Flint Official Sentenced To Probation After Failing To Alert Public About Death-Ridden Disease During Water Crisis
The marker for the Flint Water Crisis is ticking closer and closer to its three year stamp, due next month in April. Yet, there’s still no signs of fully-restored clean water and more issues keep rising to the surface. This past Monday (Mar. 13), Michigan’s director of disease control, Corinne Miller, was sentenced to probation due to her inability to inform the public of an outbreak of Legionnaires’ Disease, in which she attests she was in full awareness of its existence, NBC News reports. Legionnaires is “a type of pneumonia caused by bacteria that thrive in warm water and infect the lungs.”
The town of Flint switched to the Flint River as a water source from Detroit, in order to implement cost-cutting measures. The extremely corrosive water went untreated which caused lead from old pipes to find its way circulating through the system.
Miller, who is now retired, pleaded no contest to the misdemeanor charge of willful neglect last summer. There was no expectation of a jail sentence on the former director’s behalf, but the “slap on the wrist” punishment, which includes an apology letter and 300 hours of community service, was definitely a surprise. Miller’s defense attorney, Kristen Guinn, fought against the apology letter in fear that it could be used against the former corrupt official in civil lawsuits. Although the judge on the case, Jennifer Manley claims the apology is “perfectly appropriate in this case.”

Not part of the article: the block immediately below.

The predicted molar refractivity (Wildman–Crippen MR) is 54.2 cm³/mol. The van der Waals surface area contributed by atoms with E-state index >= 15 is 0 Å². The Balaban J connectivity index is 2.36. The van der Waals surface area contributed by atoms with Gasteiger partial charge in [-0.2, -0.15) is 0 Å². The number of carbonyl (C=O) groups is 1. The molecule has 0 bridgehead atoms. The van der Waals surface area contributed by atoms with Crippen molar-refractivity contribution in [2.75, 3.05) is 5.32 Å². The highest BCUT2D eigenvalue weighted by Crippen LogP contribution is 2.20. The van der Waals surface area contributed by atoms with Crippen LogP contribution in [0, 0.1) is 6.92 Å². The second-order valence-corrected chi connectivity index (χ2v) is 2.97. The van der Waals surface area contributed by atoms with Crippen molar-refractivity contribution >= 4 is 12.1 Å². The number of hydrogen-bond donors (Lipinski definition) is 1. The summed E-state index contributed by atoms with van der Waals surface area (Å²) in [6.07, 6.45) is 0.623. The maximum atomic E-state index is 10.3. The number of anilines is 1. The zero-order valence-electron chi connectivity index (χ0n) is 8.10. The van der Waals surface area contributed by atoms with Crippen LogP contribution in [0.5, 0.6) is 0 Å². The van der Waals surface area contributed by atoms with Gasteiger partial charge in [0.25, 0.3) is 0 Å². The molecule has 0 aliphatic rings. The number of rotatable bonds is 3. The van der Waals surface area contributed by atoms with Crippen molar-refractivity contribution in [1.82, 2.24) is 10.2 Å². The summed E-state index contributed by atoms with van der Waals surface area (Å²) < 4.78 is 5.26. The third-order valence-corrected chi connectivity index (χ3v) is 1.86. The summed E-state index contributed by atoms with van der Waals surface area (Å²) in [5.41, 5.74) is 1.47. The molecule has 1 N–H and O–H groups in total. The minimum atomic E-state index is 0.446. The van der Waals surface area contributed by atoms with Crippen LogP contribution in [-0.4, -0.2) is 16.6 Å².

While the death of 12 people and threat to the health of 88 others lies in the hands of Miller, some could argue that the punishment due to the unethical director of health isn’t enough. With the demographics of the majority of the town publicly known, this could also be looked at as a systemic racial issue. Hopefully, the residents seek justice on their own terms through civil lawsuits against the fraudulent health official. Nonetheless, the health of innocent Flint residents continues to be held prisoner by the lack of clean water, while Miller walks free with twelve-and-a-half days of community service, a court-advised apology letter, and the lives of 12 innocent civilians on her hands.